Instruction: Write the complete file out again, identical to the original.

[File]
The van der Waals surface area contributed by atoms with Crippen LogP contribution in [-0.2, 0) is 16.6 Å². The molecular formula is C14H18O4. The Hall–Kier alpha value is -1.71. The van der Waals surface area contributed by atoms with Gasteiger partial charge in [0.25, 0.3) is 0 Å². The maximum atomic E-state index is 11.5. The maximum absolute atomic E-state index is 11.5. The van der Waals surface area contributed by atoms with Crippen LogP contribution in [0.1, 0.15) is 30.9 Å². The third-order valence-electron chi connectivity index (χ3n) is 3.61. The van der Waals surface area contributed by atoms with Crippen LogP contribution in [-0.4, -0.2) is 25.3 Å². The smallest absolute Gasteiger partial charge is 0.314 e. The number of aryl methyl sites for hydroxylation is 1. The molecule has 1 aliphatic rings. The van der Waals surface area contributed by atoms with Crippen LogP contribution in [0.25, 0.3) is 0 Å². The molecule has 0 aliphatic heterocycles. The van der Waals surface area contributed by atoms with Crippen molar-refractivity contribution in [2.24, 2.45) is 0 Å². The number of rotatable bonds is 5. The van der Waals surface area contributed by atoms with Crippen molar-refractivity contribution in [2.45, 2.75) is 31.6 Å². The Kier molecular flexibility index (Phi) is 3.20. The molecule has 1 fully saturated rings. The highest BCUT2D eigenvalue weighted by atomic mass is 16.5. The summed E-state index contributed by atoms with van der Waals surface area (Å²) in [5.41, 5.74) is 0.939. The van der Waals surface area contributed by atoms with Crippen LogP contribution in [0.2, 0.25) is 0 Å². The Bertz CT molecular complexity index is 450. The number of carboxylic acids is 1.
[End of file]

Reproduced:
The van der Waals surface area contributed by atoms with Crippen LogP contribution in [-0.2, 0) is 16.6 Å². The molecular formula is C14H18O4. The Hall–Kier alpha value is -1.71. The van der Waals surface area contributed by atoms with Gasteiger partial charge in [0.25, 0.3) is 0 Å². The maximum atomic E-state index is 11.5. The maximum absolute atomic E-state index is 11.5. The van der Waals surface area contributed by atoms with Crippen LogP contribution in [0.1, 0.15) is 30.9 Å². The third-order valence-electron chi connectivity index (χ3n) is 3.61. The van der Waals surface area contributed by atoms with Crippen LogP contribution in [-0.4, -0.2) is 25.3 Å². The smallest absolute Gasteiger partial charge is 0.314 e. The number of aryl methyl sites for hydroxylation is 1. The molecule has 1 aliphatic rings. The van der Waals surface area contributed by atoms with Crippen LogP contribution in [0.25, 0.3) is 0 Å². The molecule has 0 aliphatic heterocycles. The van der Waals surface area contributed by atoms with Crippen molar-refractivity contribution in [2.24, 2.45) is 0 Å². The number of rotatable bonds is 5. The van der Waals surface area contributed by atoms with Crippen molar-refractivity contribution in [2.45, 2.75) is 31.6 Å². The Kier molecular flexibility index (Phi) is 3.20. The molecule has 1 fully saturated rings. The highest BCUT2D eigenvalue weighted by atomic mass is 16.5. The summed E-state index contributed by atoms with van der Waals surface area (Å²) in [5.41, 5.74) is 0.939. The van der Waals surface area contributed by atoms with Crippen LogP contribution in [0.2, 0.25) is 0 Å². The Bertz CT molecular complexity index is 450. The number of carboxylic acids is 1.